Around here the ones who drive with scant regard to the rules are motorcyclists, the ones who ride the Honda Cub type things. They made some really nice bike lanes around the square near where I live and the motorbikers have taken them over already.

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PostPosted: 18 Aug 2017, 22:08 
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iskandar taib wrote:
Someone's left a whole bunch of ugly yellow rentable bicycles on campus.. haven't tried them yet (have to download yet another app.. :lol: ). Probably some offshoot of a Chinese company (they're supposedly all over large Chinese cities these days).


I was reading something the other day that GoBike has invaded melbourne and people are pissed off at bikes lying around everywhere.


So on charging the car, while I don't deny that we're (especially here in aus) we're burning coal to charge up cars, it's really just the start of a long process to convert to greener technologies. AGL for example has made a promise to close all coal plants by 2050 or something with gas plants as interim.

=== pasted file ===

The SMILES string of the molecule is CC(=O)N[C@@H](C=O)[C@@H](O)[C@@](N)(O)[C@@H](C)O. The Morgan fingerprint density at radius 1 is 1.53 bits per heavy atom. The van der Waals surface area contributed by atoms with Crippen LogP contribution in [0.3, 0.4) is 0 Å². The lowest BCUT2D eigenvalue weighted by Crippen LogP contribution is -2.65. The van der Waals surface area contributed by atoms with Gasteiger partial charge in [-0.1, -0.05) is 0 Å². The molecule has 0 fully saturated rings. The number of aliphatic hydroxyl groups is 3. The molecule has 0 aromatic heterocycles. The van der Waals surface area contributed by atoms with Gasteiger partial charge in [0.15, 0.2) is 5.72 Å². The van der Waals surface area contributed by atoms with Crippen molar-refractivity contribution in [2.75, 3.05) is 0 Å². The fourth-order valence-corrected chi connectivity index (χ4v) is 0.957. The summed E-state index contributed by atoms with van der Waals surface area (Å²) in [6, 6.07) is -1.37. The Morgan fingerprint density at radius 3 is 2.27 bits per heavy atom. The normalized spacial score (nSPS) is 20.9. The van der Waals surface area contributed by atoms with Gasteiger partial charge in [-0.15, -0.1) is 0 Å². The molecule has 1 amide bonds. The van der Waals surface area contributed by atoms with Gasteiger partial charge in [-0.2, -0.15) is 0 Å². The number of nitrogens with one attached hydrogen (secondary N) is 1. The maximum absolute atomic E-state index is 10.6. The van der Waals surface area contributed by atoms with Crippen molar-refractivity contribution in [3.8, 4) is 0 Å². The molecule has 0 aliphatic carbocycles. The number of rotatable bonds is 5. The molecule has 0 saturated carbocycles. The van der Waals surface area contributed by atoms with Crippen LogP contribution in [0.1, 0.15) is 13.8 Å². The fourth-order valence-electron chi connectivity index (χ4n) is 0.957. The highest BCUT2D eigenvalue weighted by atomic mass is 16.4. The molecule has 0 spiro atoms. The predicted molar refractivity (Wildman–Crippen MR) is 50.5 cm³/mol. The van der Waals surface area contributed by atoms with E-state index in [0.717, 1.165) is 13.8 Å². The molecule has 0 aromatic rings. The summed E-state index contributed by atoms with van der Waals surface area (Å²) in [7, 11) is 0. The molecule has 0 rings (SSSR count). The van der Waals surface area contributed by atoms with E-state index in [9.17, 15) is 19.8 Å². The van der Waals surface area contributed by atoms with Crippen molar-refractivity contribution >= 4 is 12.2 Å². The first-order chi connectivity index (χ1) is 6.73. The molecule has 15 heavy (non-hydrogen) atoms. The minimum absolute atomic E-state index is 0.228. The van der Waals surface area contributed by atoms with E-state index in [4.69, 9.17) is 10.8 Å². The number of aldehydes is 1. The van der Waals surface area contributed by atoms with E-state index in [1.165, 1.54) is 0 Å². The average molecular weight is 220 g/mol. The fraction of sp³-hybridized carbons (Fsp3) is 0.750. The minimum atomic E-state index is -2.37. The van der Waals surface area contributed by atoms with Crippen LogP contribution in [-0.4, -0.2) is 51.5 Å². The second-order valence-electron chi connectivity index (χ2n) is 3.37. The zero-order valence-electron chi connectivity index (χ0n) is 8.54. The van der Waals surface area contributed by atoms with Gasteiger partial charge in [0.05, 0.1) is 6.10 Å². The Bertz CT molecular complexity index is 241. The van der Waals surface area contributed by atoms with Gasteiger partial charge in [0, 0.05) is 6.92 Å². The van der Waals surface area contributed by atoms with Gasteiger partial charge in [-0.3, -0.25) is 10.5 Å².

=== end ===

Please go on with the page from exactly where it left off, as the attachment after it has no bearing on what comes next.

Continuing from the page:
There's been around 2GW of solar farms proposed in the last 18 mths just in my state - approx 1/4 of the state's peak demand.

Of course, how to manage solar during peak demand (eg, 6pm) is another matter... And lets ignore the carbon cost of manufacturing panels...

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PostPosted: 18 Aug 2017, 23:18 
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Silver wrote:
maurice101 wrote:
The joy of never having to go to a smelly gas station as you can charge your car from home solar panels, 90% less service charges as no oil changes and 10% moving parts, much less vibration and much faster acceleration than normal gas car. Much more fun to drive!!


Not quite. You're only charging your car off your home PV if your car is at home and plugged in during the day. Unlikely, if it's your primary car and you drive it to work.


This is why solar panels combined with battery storage at home will be the way to go in the future. Then your solar works for you regardless of your daily routine. Even IKEA have realised this.

My next car will be electric, but they fit my work/lifestyle needs perfectly. They won't suit everyone so well.

My boss has an i3 with the REX in the boot. Amazing car, and the REX soothes his range anxiety.


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PostPosted: 19 Aug 2017, 08:10 
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Yes definitely. PV + battery, unfortunately while the PV costs have come down, battery tech hasnt fallen in cost as fast. We've been mucking around with batteries in both inside the residence and on a street-, surburb- and feeder- level.

I saw a presentation a few months ago about a company (sunverge I think) was running a wide area PV + batt trial in south aus in conjunction with AGL, on the concept of a virtual power plant - all the batteries coordinated by a single system to enable aus electricity market nem bidding. Interesting idea.